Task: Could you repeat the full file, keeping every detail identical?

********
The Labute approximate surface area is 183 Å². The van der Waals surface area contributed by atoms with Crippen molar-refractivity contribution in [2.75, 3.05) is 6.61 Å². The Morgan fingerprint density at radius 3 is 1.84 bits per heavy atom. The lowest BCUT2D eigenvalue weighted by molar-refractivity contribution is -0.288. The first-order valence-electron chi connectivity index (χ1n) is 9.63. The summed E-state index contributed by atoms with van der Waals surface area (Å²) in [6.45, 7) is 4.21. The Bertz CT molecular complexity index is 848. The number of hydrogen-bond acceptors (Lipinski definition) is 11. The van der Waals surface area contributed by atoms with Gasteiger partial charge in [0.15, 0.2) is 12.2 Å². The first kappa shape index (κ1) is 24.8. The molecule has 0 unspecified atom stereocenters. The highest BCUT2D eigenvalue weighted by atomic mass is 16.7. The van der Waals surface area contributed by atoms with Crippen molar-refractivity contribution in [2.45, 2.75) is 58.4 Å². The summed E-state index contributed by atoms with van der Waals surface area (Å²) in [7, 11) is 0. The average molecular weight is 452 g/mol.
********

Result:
The Labute approximate surface area is 183 Å². The van der Waals surface area contributed by atoms with Crippen molar-refractivity contribution in [2.75, 3.05) is 6.61 Å². The Morgan fingerprint density at radius 3 is 1.84 bits per heavy atom. The lowest BCUT2D eigenvalue weighted by molar-refractivity contribution is -0.288. The first-order valence-electron chi connectivity index (χ1n) is 9.63. The summed E-state index contributed by atoms with van der Waals surface area (Å²) in [6.45, 7) is 4.21. The Bertz CT molecular complexity index is 848. The number of hydrogen-bond acceptors (Lipinski definition) is 11. The van der Waals surface area contributed by atoms with Gasteiger partial charge in [0.15, 0.2) is 12.2 Å². The first kappa shape index (κ1) is 24.8. The molecule has 0 unspecified atom stereocenters. The highest BCUT2D eigenvalue weighted by atomic mass is 16.7. The van der Waals surface area contributed by atoms with Crippen molar-refractivity contribution in [2.45, 2.75) is 58.4 Å². The summed E-state index contributed by atoms with van der Waals surface area (Å²) in [7, 11) is 0. The average molecular weight is 452 g/mol.